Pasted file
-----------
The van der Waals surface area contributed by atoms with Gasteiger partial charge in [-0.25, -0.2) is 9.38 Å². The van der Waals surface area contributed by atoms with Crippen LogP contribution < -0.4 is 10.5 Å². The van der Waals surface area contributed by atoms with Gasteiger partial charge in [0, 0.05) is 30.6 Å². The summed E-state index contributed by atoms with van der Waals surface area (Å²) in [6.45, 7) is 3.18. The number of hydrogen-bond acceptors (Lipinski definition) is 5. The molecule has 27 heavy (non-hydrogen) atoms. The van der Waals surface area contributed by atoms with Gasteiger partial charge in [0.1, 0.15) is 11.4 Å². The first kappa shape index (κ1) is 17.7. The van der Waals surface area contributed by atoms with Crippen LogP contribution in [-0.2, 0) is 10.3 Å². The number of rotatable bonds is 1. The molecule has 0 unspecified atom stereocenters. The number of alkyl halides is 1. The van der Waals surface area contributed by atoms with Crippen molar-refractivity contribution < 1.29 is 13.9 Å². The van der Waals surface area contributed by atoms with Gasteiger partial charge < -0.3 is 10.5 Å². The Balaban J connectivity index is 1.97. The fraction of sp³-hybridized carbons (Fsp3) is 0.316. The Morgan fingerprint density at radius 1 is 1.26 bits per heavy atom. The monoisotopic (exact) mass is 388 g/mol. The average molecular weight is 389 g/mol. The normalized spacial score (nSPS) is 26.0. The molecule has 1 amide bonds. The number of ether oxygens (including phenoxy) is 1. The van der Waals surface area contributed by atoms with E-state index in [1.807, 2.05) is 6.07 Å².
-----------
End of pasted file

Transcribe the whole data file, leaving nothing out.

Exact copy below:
The van der Waals surface area contributed by atoms with Gasteiger partial charge in [-0.25, -0.2) is 9.38 Å². The van der Waals surface area contributed by atoms with Crippen LogP contribution < -0.4 is 10.5 Å². The van der Waals surface area contributed by atoms with Gasteiger partial charge in [0, 0.05) is 30.6 Å². The summed E-state index contributed by atoms with van der Waals surface area (Å²) in [6.45, 7) is 3.18. The number of hydrogen-bond acceptors (Lipinski definition) is 5. The molecule has 27 heavy (non-hydrogen) atoms. The van der Waals surface area contributed by atoms with Gasteiger partial charge in [0.1, 0.15) is 11.4 Å². The first kappa shape index (κ1) is 17.7. The van der Waals surface area contributed by atoms with Crippen LogP contribution in [-0.2, 0) is 10.3 Å². The number of rotatable bonds is 1. The molecule has 0 unspecified atom stereocenters. The number of alkyl halides is 1. The van der Waals surface area contributed by atoms with Crippen molar-refractivity contribution < 1.29 is 13.9 Å². The van der Waals surface area contributed by atoms with Gasteiger partial charge < -0.3 is 10.5 Å². The Balaban J connectivity index is 1.97. The fraction of sp³-hybridized carbons (Fsp3) is 0.316. The Morgan fingerprint density at radius 1 is 1.26 bits per heavy atom. The monoisotopic (exact) mass is 388 g/mol. The average molecular weight is 389 g/mol. The normalized spacial score (nSPS) is 26.0. The molecule has 1 amide bonds. The number of ether oxygens (including phenoxy) is 1. The van der Waals surface area contributed by atoms with E-state index in [1.807, 2.05) is 6.07 Å².